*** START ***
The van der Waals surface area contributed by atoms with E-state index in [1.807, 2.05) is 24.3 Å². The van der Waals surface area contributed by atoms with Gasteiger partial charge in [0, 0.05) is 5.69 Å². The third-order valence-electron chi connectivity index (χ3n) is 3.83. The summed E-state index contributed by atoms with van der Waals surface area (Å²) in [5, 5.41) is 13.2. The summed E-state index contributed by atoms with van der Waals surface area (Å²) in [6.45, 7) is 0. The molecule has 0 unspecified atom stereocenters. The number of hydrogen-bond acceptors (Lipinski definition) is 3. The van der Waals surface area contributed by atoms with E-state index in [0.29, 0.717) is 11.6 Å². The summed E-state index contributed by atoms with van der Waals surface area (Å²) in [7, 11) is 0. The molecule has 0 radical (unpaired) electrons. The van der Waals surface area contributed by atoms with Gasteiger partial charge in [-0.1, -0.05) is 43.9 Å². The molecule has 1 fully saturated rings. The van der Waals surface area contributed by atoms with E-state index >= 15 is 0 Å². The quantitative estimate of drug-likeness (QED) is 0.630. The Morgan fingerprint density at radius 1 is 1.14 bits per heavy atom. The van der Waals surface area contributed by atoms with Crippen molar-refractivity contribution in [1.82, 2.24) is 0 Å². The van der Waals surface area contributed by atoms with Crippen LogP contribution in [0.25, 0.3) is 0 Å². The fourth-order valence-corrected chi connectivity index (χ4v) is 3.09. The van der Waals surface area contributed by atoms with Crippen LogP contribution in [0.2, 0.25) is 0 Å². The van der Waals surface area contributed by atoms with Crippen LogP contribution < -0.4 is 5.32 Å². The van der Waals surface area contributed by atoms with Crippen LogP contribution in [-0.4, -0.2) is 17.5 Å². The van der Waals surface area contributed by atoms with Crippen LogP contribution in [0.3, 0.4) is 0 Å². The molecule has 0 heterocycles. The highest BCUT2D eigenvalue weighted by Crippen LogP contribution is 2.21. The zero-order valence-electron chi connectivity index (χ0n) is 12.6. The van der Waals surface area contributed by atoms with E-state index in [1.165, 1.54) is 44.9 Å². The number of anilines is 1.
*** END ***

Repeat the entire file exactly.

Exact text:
The van der Waals surface area contributed by atoms with E-state index in [1.807, 2.05) is 24.3 Å². The van der Waals surface area contributed by atoms with Gasteiger partial charge in [0, 0.05) is 5.69 Å². The third-order valence-electron chi connectivity index (χ3n) is 3.83. The summed E-state index contributed by atoms with van der Waals surface area (Å²) in [5, 5.41) is 13.2. The summed E-state index contributed by atoms with van der Waals surface area (Å²) in [6.45, 7) is 0. The molecule has 0 unspecified atom stereocenters. The number of hydrogen-bond acceptors (Lipinski definition) is 3. The van der Waals surface area contributed by atoms with E-state index in [0.29, 0.717) is 11.6 Å². The summed E-state index contributed by atoms with van der Waals surface area (Å²) in [7, 11) is 0. The molecule has 0 radical (unpaired) electrons. The van der Waals surface area contributed by atoms with Gasteiger partial charge in [-0.1, -0.05) is 43.9 Å². The molecule has 1 fully saturated rings. The van der Waals surface area contributed by atoms with E-state index >= 15 is 0 Å². The quantitative estimate of drug-likeness (QED) is 0.630. The Morgan fingerprint density at radius 1 is 1.14 bits per heavy atom. The van der Waals surface area contributed by atoms with Crippen molar-refractivity contribution in [1.82, 2.24) is 0 Å². The van der Waals surface area contributed by atoms with Crippen LogP contribution in [0.25, 0.3) is 0 Å². The fourth-order valence-corrected chi connectivity index (χ4v) is 3.09. The van der Waals surface area contributed by atoms with Crippen LogP contribution in [0.2, 0.25) is 0 Å². The van der Waals surface area contributed by atoms with Crippen LogP contribution < -0.4 is 5.32 Å². The van der Waals surface area contributed by atoms with Crippen LogP contribution in [-0.4, -0.2) is 17.5 Å². The van der Waals surface area contributed by atoms with Crippen LogP contribution in [0.3, 0.4) is 0 Å². The molecule has 0 heterocycles. The highest BCUT2D eigenvalue weighted by Crippen LogP contribution is 2.21. The zero-order valence-electron chi connectivity index (χ0n) is 12.6. The van der Waals surface area contributed by atoms with E-state index in [1.165, 1.54) is 44.9 Å². The number of anilines is 1.